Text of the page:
Political Institutions. The Qin and Han dynasties of classical China established a remarkably unique and successful kind of government. The Qin stressed central authority, whereas the Han expanded the powers of the bureaucracy. More than any other factor, it was the structure of this government that explained how such a vast territory could be effectively ruled. This structure would change after the classical period; however, it never required a fundamental overhaul. The political framework that emerged contained several sustaining elements. Strong local units never disappeared, nor did tightly knit patriarchal family networks. Among the upper classes, these were reinforced by ancestor worship; among villagers, the village leaders helped regulate local property and planting issues. Regional leaders always remained important to provide courts of justice and organize military troops. The Qin and Han refined local practices by bringing them under imperial authority. They unified China under one law and one tax system. Governorships became appointed positions answerable to the king; the governors, in turn, appointed lesser officials who also served at the pleasure of the central authority. Finance, military, justice, and other ministries, rounded-out the political structure.
Strong Bureaucracy. By the end of the Han period, China had about 130,000 bureaucrats, representing 0.2 percent of the population. The emperor Wu Ti established examinations and schools from which to cull the most able bureaucrats. While most candidates for the exams came from the upper classes, talented individuals from the lower ranks of society were occasionally recruited. The system of training a confident and independent class of civil servants provided China with a highly capable government that could also function as a check on the arbitrary whims of the emperor. It was no accident that the Chinese bureaucracy survived into the 20th century, outliving the empire itself. China’s strong culture of respect for learning and proper social and familial relationships further integrated China’s politics into a lasting Chinese way of life.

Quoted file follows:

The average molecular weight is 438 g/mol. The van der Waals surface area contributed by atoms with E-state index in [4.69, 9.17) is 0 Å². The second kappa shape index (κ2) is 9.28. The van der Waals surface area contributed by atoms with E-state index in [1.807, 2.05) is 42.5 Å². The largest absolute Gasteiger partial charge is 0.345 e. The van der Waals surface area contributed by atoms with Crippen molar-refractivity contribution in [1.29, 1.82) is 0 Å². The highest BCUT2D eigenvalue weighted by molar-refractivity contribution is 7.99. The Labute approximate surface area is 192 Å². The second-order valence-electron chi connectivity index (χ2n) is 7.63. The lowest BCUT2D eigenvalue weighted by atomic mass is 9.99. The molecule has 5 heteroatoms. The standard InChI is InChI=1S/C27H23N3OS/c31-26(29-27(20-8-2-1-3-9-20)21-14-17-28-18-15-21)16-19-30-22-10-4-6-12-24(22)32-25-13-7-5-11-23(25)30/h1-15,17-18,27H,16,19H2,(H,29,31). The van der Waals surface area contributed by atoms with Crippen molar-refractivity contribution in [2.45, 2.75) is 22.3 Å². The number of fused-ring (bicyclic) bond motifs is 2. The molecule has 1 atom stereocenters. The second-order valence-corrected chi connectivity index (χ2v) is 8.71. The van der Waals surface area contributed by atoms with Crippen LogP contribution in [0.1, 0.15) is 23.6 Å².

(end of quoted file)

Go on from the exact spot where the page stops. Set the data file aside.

Role of the State. Government traditions established during the classical period included an impressive list of state functions. Militarily, China produced some enduring examples in the art of war, but by the Han period, China did not depend on steady expansion or military operations. Crime and legal disputes fell largely to the domain of local government authorities. The government sponsored China’s intellectual life, organizing research in astronomy and managing the historical record. Under the Han rulers, the government played a major role in promoting Confucian philosophy as an official statement of Chinese values and encouraging the worship of Confucius himself. The government developed a durable mission as the keeper of Chinese beliefs. The economy also fell to government authority. It actively organized the production of iron and salt. Its standardization of currency and measures facilitated trade throughout the empire, as did expanding communications and distribution channels and agricultural production through public works like canals and irrigation. Han rulers even tried to control the supply and price of grains to ameliorate hard times and the unrest that goes with it. From the individual’s point of view, the central government did not direct daily life, however, the law was strictly enforced, taxes had to be paid, and peasants were required to perform an annual duty in labor. The power of the government and the authority it commanded in the eyes of most ordinary Chinese people help explain why its structure survived decline, invasion, and even rebellion for so many centuries. The Huns might topple a dynasty, but they could not devise a better system of government.
Religion and Culture. The Chinese way of looking at the world, as this belief system developed during the classical period, was closely linked to a distinct political structure. Upper-class cultural values emphasized the good life on earth and the virtues of obedience to the state, more than
speculations about God and heaven. The Chinese tolerated different beliefs and even combined and adapted them as long as they did not contradict basic political loyalties. Rulers in the Zhou period emphasized maintaining a proper balance between earth and heaven, including rituals and ceremonies that reinforced self-restraint, politeness, and veneration of elders. Amid the long collapse of the Zhou dynasty, many thinkers and religious prophets began to challenge Chinese traditions. From this ferment came a long-lasting cultural tradition that would inform Chinese life through the ages that followed.